My heart must need repaired because it is obviously broken.
This verse came to mind as I was in the middle of reacting to something I had heard, and I began to question the health of my heart. I began to think about the times when I am a reactor: when I am cut off in traffic, when my kids are snapping at each other, when I have lack of sleep, forget to set an alarm, and am starting my morning off late. When people talk about me, when friends hurt my feelings, when things don’t go the way I think they should. What words come out of my mouth? What thoughts come to my mind?
You know the saying “you are what you eat.” I think it is more than a metephor for our bodies and the food we consume. We are influenced by our surroundings. What we watch on tv, who we spend time with, even what we listen to. When we spend time with something regularly, it becomes part of our normal. Those you spend time with impact the state of your heart. Those you call friends either add value to–or take away from–your heart.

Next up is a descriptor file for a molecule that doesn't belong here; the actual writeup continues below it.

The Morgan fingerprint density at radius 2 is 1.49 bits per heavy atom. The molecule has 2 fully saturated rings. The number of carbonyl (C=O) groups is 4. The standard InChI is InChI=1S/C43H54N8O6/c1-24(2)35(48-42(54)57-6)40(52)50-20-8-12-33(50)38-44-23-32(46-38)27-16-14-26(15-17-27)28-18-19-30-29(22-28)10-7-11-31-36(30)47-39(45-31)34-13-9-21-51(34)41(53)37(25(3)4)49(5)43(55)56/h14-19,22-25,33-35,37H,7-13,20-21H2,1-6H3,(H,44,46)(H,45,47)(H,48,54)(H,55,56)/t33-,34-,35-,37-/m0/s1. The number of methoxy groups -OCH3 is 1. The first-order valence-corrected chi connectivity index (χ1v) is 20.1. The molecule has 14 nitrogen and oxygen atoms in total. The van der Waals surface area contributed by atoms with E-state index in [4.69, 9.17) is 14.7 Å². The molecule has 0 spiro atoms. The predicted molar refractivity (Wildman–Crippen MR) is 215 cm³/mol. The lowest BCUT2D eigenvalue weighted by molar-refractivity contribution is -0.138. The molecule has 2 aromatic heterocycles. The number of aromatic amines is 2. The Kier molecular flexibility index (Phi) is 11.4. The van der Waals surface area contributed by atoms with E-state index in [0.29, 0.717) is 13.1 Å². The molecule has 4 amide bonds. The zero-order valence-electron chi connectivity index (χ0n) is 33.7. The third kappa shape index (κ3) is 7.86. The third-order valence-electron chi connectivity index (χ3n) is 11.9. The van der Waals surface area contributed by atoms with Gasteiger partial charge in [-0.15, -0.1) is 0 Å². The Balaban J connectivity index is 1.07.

We all hide things in our hearts, and when circumstances arise, what comes out of our mouths is a direct reflection of what we have allowed our life. Are you taking in love, hate, bitterness, grace, judgment, perfectionism, goodness, forgivness, surperiority, authenticity, gossip, positivity, slander, or hope? What words speak to your own heart? I want to be more cautious about what I put in my heart so that when I speak what comes out is value, not brokenness.
It does seem that it is easier to be mad, to hold a grudge, to talk behind others’ backs, to put someone down, or to let someone take the fall. It is more work to be gracious, to forgive when it isn’t “deserved”, to not dwell on words that hurt, to speak positively about someone when you may feel the opposite. But just like the saying “you are what you eat”, the more you “eat” the practices of love the more love will become your reaction and the overflow of your heart will be full of grace and kindness.